Now is a good time to explain why Jama Connect makes a difference and why doing this in a word processor or spreadsheet just isn’t good enough. Jama Connect allows for a holistic development of the contract requirements while ensuring that only the publicly available information is released to the contracting community. This allows the program office to put everything into Jama Connect and to export only what is needed to publish the RFI/RFP, instead of spreading out this information in different documents, email traffic, memos for record, and so on.

Let’s look at one specific program office requirement, and the context that be included in Jama Connect. Remember, this isn’t just a repository of requirements, this is the place to build, collaborate, and approve requirements. In Jama Connect you write it, share it, refine it, approve it, and finally export it to the right format.

So, since I’m a former Air Force, we’ll pick on one of my favorite requirements of all time. The formally approved requirement was “The system shall provide decision quality information.” Now, as you might imagine, context is everything and thus the requirement that must be in the RFI/RFP to be useful is going to reflect the context of that higher-level requirement.

As you see, the original requirement created a lot of discussion, and was eventually replaced with more specific requirements. Not only that, we now have a way to include context related to source selection evaluation, risk, costs, and testing along with the contract. Now, this requirement in Jama Connect can be collaborated on within the government program office and other stakeholders. This means that everything is in one place, and if there is a change to the requirement, it is immediately understood as to where else that change may impact. Perhaps as important, it provides program office leadership insight into the program office’s actual understanding of the requirements and their preparation to go through a source selection.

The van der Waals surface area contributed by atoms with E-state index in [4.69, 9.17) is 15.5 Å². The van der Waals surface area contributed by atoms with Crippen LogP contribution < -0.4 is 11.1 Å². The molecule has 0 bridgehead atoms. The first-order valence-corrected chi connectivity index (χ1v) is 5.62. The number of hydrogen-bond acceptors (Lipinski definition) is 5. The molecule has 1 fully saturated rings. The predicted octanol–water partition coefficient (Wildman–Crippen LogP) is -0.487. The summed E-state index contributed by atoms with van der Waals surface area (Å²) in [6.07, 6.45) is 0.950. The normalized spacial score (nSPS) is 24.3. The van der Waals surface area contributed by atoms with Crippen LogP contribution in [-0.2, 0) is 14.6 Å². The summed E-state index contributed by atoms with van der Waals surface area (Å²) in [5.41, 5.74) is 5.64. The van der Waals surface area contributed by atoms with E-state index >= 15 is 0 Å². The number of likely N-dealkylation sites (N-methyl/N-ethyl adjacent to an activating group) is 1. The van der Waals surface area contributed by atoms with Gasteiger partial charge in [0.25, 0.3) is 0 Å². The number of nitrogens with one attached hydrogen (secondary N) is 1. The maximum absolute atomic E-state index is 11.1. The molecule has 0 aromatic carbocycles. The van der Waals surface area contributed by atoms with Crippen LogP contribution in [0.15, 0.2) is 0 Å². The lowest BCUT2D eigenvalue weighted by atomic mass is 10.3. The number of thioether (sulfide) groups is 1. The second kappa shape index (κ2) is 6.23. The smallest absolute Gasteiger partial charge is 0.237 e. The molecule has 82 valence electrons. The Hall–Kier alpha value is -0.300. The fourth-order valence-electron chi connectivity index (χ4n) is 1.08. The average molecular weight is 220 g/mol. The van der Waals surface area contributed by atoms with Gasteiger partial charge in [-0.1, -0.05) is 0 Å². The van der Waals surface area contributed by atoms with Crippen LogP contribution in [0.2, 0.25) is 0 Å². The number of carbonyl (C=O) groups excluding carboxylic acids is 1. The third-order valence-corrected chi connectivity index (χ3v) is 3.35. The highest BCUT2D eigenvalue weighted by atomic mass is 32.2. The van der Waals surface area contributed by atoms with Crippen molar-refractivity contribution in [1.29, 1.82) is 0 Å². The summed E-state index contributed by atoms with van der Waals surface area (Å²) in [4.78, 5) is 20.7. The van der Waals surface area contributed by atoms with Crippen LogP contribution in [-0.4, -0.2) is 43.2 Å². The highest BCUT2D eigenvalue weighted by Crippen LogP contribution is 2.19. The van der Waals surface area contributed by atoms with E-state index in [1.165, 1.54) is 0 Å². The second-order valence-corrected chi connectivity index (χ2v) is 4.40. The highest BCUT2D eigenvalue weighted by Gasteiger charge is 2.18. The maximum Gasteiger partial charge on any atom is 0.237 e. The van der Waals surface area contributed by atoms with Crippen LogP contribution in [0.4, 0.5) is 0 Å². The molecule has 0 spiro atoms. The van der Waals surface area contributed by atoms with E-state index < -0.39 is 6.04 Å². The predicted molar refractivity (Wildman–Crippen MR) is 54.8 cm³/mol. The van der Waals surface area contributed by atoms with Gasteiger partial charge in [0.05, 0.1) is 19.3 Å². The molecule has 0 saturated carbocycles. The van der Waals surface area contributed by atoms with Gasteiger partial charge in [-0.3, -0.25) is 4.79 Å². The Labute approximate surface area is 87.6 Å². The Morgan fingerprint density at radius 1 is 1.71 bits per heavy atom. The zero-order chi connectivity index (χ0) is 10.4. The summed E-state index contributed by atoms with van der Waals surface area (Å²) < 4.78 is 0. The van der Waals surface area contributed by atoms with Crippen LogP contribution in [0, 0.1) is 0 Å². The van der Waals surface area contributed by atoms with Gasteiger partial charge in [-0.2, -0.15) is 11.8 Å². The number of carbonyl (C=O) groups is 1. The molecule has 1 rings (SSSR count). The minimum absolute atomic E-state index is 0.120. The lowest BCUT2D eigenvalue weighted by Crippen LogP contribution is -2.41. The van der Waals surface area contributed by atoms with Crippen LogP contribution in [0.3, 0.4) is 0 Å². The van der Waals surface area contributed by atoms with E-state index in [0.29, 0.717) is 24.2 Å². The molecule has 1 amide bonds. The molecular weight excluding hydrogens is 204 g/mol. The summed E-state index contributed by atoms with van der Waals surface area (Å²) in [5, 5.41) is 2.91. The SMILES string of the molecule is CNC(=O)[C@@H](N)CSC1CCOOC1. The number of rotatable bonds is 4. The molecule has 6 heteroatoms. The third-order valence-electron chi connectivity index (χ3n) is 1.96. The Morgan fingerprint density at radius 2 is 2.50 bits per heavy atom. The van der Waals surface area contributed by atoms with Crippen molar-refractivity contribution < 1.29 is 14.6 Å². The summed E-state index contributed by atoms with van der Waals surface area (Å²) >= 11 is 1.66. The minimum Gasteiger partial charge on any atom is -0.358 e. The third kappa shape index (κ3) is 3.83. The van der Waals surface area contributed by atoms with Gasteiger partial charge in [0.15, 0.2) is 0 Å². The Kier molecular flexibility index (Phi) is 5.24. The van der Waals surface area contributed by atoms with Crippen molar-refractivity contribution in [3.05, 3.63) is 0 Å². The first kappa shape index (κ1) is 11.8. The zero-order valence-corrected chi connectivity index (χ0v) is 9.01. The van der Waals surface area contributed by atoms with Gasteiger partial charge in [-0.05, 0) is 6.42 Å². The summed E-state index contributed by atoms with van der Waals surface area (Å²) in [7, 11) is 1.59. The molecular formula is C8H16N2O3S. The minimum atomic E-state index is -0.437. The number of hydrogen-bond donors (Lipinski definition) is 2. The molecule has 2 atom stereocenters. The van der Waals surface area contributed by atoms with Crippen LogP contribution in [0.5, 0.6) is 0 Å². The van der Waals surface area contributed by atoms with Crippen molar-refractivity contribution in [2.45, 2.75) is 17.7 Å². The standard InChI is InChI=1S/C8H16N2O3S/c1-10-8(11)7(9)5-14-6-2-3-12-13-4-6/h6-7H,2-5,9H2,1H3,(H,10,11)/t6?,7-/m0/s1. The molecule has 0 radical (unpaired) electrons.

Finally, the RFP is submitted to the acquisition authority for approval. Once approved, the contracting office will publish the RFP and the fun of source selection begins.

Stay tuned for next post in this blog series, publishing on Thursday, June 10th.


With President Biden signing the new Executive Order on Improving the Nations’ Cybersecurity. I thought it would be worthwhile explaining how Jama Connect can be used by both Cloud Service Providers (CSPs) and Third Party Assessment Organizations (3PAO) to accelerate and automate development of FedRAMP compliant and authorized offerings.

For those unfamiliar with FedRAMP, it is the US Government’s cybersecurity framework for commercial IaaS, PaaS, and SaaS providers which, if successful, allows those CSPs to deliver cloud based services to federal agencies. Historically, all federal applications had to be hosted within federal controlled data centers, and FedRAMP enables delivery from CSP controlled commercial infrastructures. Each of the major cloud infrastructure providers have FedRAMP approved environments, and thus, PaaS or SaaS companies can leverage similar environments to their existing commercial applications for FedRAMP.